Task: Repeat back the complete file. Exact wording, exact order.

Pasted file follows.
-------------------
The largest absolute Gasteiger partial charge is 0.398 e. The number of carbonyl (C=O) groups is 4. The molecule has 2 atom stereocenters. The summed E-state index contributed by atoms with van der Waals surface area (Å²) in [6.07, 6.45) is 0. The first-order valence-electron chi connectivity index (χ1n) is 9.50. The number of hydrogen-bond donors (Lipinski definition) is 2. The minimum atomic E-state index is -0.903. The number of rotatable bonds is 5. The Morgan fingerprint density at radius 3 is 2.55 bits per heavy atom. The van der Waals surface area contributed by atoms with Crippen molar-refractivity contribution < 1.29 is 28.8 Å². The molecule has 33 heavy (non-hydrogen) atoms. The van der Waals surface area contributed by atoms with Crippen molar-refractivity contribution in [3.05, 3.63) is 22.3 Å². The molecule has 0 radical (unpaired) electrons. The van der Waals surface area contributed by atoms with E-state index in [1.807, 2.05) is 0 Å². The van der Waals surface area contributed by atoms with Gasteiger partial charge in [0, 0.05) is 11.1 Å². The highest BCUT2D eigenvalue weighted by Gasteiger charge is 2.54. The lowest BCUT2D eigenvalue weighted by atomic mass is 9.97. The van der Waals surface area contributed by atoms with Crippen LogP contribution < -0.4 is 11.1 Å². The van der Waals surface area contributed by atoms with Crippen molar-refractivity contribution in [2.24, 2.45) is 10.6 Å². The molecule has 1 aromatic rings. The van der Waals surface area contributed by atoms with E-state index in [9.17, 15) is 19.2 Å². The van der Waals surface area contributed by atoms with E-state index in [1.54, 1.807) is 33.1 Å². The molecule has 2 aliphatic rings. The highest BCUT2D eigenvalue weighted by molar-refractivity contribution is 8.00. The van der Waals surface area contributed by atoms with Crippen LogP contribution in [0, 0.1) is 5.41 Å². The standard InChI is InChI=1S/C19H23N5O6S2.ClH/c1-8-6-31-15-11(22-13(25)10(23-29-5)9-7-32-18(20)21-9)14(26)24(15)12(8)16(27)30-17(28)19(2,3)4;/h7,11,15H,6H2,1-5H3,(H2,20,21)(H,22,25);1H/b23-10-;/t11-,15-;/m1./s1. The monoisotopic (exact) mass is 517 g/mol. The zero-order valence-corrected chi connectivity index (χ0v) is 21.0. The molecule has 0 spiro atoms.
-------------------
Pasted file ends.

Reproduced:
The largest absolute Gasteiger partial charge is 0.398 e. The number of carbonyl (C=O) groups is 4. The molecule has 2 atom stereocenters. The summed E-state index contributed by atoms with van der Waals surface area (Å²) in [6.07, 6.45) is 0. The first-order valence-electron chi connectivity index (χ1n) is 9.50. The number of hydrogen-bond donors (Lipinski definition) is 2. The minimum atomic E-state index is -0.903. The number of rotatable bonds is 5. The Morgan fingerprint density at radius 3 is 2.55 bits per heavy atom. The van der Waals surface area contributed by atoms with Crippen molar-refractivity contribution < 1.29 is 28.8 Å². The molecule has 33 heavy (non-hydrogen) atoms. The van der Waals surface area contributed by atoms with Crippen molar-refractivity contribution in [3.05, 3.63) is 22.3 Å². The molecule has 0 radical (unpaired) electrons. The van der Waals surface area contributed by atoms with E-state index in [1.807, 2.05) is 0 Å². The van der Waals surface area contributed by atoms with Gasteiger partial charge in [0, 0.05) is 11.1 Å². The highest BCUT2D eigenvalue weighted by Gasteiger charge is 2.54. The lowest BCUT2D eigenvalue weighted by atomic mass is 9.97. The van der Waals surface area contributed by atoms with Crippen LogP contribution < -0.4 is 11.1 Å². The van der Waals surface area contributed by atoms with Crippen molar-refractivity contribution in [2.24, 2.45) is 10.6 Å². The molecule has 1 aromatic rings. The van der Waals surface area contributed by atoms with E-state index in [9.17, 15) is 19.2 Å². The van der Waals surface area contributed by atoms with E-state index in [1.54, 1.807) is 33.1 Å². The molecule has 2 aliphatic rings. The highest BCUT2D eigenvalue weighted by molar-refractivity contribution is 8.00. The van der Waals surface area contributed by atoms with Crippen LogP contribution in [0, 0.1) is 5.41 Å². The standard InChI is InChI=1S/C19H23N5O6S2.ClH/c1-8-6-31-15-11(22-13(25)10(23-29-5)9-7-32-18(20)21-9)14(26)24(15)12(8)16(27)30-17(28)19(2,3)4;/h7,11,15H,6H2,1-5H3,(H2,20,21)(H,22,25);1H/b23-10-;/t11-,15-;/m1./s1. The monoisotopic (exact) mass is 517 g/mol. The zero-order valence-corrected chi connectivity index (χ0v) is 21.0. The molecule has 0 spiro atoms.